By Andrew Chung

(Reuters) -The U.S. Supreme Court on Friday agreed to hear on Nov. 1 a challenge by President Joe Biden’s administration and abortion providers to a Texas law that imposes a near-total ban on the procedure – a case that will determine the fate of the toughest abortion law in the United States.

It is the second major abortion case that the court, which has a 6-3 conservative majority, has scheduled for the coming months, with arguments set for Dec. 1 over the legality of a restrictive Mississippi abortion law.

The Texas and Mississippi measures are among a series of Republican-backed laws passed at the state level limiting abortion rights – coming at a time when abortion opponents are hoping that the Supreme Court will overturn the landmark 1973 Roe v. Wade that legalized the procedure nationwide.

Mississippi has asked the justices to overturn Roe v. Wade, and the Texas attorney general on Thursday signaled that he also would like to see that ruling fall.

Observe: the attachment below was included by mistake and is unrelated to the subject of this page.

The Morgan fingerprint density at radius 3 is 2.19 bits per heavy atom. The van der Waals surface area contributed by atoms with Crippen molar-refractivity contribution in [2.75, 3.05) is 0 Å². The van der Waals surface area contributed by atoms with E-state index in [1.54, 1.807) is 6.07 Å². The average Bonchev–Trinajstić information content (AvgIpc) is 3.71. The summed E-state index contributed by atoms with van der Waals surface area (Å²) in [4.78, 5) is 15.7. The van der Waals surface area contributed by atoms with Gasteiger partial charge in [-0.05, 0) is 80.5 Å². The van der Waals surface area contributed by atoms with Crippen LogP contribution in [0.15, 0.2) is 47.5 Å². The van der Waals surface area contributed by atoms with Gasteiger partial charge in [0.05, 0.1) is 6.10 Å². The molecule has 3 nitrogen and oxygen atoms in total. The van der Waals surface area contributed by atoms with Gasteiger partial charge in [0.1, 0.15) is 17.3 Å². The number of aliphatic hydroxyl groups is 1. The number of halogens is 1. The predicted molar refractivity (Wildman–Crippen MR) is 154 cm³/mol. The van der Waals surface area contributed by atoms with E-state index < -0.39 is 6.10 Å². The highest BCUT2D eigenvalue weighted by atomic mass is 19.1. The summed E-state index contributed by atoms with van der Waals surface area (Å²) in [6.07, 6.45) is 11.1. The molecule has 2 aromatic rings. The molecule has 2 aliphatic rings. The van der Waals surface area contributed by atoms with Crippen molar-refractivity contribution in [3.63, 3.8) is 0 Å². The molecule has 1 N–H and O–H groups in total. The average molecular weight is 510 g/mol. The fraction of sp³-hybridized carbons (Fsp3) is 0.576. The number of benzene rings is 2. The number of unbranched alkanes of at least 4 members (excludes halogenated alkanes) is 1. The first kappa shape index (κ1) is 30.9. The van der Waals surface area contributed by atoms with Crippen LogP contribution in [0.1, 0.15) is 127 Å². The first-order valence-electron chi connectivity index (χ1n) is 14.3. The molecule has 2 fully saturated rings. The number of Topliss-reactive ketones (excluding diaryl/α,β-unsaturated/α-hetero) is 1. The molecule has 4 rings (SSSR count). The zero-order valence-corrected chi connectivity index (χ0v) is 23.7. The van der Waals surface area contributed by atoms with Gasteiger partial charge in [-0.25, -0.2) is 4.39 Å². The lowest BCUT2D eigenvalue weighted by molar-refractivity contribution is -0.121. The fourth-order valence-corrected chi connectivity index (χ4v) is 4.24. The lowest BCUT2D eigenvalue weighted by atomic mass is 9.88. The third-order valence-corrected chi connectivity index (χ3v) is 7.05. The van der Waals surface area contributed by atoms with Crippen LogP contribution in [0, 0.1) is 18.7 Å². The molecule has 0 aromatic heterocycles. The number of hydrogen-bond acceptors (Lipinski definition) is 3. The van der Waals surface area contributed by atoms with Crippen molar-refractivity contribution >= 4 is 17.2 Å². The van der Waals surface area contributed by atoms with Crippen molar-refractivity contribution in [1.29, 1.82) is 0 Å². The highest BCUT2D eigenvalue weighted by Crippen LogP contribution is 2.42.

The justices on Friday deferred a decision on the Biden administration’s request that the justices block the Texas law while the litigation continues, prompting a dissent from liberal Justice Sotomayor. Lower courts already have blocked the Mississippi law.

It is rare that the Supreme Court would, as it did in this case, decide to hear arguments while bypassing lower courts that were already considering the Texas dispute, indicating that the justices have deemed the matter of high public importance and requiring immediate review.

The Texas measure bans abortion after about six weeks of pregnancy, a point when many women do not yet realize they are pregnant. It makes an exception for a documented medical emergency but not for cases of rape or incest.